On February 13, 2012, Defendant Spivey had a process of garnishment issued to the Social Security Administration (“SSA”) by the District Court of Houston County. Doc. 1-4. Plaintiff states the process of garnishment “was ordered at a hearing that I was not present for nor notified of” until he was served with a “default judgment.” Doc. 1-1 at 3. He also states that he “was mailed this notice after the hearing at been [held].” Doc. 1-1 at 13. Plaintiff was confined at the Houston County Jail beginning August 22, 2011, and “[d]uring the process of garnishment.” Doc. 1-1 and 1-5. The “default judgment” and “notice” to which he refers, attached as Exhibit D to his Complaint, is the process of garnishment issued on February 8, 2012, and a copy of what appears to be a mailing label addressed to Plaintiff at the Houston County Jail. Doc. 1-1 at 3 and Doc. 1-5. Plaintiff does not dispute receiving this notice; his complaint is that it was mailed to him after a hearing that he did not attend. Doc. 1-1 at 3, 13. Based on a review of the documents submitted to the court by the parties, there is no indication that a hearing was ever held.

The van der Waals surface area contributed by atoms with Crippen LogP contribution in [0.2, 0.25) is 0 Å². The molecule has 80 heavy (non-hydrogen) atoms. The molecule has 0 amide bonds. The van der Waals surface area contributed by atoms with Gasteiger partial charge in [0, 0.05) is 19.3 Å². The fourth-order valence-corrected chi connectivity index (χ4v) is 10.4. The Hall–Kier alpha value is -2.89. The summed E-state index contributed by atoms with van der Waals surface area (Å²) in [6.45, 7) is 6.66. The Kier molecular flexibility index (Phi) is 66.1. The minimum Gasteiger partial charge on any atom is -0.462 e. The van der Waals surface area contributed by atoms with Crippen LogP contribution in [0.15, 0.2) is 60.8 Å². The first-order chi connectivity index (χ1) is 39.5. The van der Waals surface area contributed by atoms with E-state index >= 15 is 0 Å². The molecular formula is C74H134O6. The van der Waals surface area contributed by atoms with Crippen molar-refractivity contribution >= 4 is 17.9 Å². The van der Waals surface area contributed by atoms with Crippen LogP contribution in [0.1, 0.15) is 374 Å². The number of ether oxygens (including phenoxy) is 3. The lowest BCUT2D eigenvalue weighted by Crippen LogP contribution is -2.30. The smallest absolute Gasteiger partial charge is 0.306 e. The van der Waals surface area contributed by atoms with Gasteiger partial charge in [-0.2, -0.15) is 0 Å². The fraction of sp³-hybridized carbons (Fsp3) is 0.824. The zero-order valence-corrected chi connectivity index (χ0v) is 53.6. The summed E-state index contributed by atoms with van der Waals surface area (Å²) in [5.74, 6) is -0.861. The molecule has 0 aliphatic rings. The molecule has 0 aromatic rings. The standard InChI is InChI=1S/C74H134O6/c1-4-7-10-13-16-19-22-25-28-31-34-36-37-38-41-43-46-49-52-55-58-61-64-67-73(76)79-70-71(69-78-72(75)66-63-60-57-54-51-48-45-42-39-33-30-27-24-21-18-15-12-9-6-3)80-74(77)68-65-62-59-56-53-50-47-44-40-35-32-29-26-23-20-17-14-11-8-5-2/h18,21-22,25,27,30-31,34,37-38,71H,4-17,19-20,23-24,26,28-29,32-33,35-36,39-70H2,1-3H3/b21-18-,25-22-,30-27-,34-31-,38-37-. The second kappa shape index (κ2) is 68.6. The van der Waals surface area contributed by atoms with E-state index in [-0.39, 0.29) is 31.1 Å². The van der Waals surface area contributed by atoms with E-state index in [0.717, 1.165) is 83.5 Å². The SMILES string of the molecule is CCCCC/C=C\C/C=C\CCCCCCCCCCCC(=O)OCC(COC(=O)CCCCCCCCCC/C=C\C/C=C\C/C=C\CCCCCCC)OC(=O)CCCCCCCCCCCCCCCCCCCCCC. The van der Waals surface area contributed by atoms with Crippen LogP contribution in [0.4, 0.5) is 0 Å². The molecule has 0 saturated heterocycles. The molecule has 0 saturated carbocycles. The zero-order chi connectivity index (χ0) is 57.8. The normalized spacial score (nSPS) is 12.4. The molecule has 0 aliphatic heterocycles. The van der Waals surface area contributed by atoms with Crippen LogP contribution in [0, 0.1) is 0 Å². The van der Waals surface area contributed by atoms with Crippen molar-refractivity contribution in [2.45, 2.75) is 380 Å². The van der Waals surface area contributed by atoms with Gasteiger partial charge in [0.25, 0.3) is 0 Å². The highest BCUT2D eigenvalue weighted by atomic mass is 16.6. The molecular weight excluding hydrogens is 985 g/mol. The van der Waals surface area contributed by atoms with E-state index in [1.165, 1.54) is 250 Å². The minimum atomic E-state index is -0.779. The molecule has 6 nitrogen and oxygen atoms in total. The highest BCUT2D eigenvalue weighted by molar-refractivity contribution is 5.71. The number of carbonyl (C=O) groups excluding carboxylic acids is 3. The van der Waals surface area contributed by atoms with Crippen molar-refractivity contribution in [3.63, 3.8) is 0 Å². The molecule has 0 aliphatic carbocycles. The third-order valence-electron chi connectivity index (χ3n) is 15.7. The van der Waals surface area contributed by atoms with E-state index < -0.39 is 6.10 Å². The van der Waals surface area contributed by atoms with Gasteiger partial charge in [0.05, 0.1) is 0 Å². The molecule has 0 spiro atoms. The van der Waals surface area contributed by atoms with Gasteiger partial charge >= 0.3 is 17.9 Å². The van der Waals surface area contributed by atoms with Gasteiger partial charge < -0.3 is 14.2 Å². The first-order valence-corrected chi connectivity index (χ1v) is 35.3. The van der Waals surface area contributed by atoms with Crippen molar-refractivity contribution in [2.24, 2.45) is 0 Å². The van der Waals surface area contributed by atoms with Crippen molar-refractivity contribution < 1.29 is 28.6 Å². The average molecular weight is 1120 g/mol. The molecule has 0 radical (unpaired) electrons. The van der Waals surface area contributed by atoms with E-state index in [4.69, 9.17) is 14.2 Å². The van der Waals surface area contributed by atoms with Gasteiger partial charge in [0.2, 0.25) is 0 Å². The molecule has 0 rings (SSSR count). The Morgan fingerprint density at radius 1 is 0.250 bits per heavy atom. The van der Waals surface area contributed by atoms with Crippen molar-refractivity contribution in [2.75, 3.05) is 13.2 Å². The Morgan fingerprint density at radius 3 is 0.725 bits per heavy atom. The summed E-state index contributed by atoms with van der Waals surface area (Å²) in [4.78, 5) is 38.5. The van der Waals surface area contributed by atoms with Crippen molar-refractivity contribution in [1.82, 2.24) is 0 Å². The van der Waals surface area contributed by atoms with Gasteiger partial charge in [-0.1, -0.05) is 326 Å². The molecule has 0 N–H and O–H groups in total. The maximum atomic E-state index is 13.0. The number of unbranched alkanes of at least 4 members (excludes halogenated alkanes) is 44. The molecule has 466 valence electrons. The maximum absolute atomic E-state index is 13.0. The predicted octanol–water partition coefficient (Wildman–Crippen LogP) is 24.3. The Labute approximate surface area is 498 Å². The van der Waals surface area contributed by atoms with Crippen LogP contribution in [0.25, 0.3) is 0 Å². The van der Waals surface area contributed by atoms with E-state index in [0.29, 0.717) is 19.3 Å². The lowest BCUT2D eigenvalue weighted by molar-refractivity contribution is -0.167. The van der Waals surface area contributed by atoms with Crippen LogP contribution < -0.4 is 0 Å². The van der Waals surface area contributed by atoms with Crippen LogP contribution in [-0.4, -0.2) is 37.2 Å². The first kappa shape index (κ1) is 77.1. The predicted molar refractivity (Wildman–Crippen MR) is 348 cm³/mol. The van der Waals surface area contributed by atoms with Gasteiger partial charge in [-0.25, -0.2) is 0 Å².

Plaintiff has not provided the court with the date on which his initial lump sum payment from the SSA was garnished. Plaintiff submitted a copy of his child support payment summary for April 2010 through December 2012, which shows a lump sum payment on February 1, 2012, but Plaintiff failed to explain what each payment represents or the source of each payment. See Doc. 31-1. Plaintiff submitted two statements showing that his 2011 and 2012 benefits were offset for a garnishment or tax levy, but there is no date listed for the offset. Docs. 1-6 and 1-7. Nevertheless, it appears that Plaintiff had already begun to receive regular monthly benefits at least by October 30, 2012, because on that date the SSA sent him two letters explaining that there had been a change in the amount deducted from his monthly benefits to pay child support as a result of the garnishment order. Doc. 31-1 at 18-19, 26. One month later, the SSA mailed a letter to Plaintiff advising that his monthly benefits would cease because they learned that he had been imprisoned for conviction of a crime. Doc. 31-1 at 27.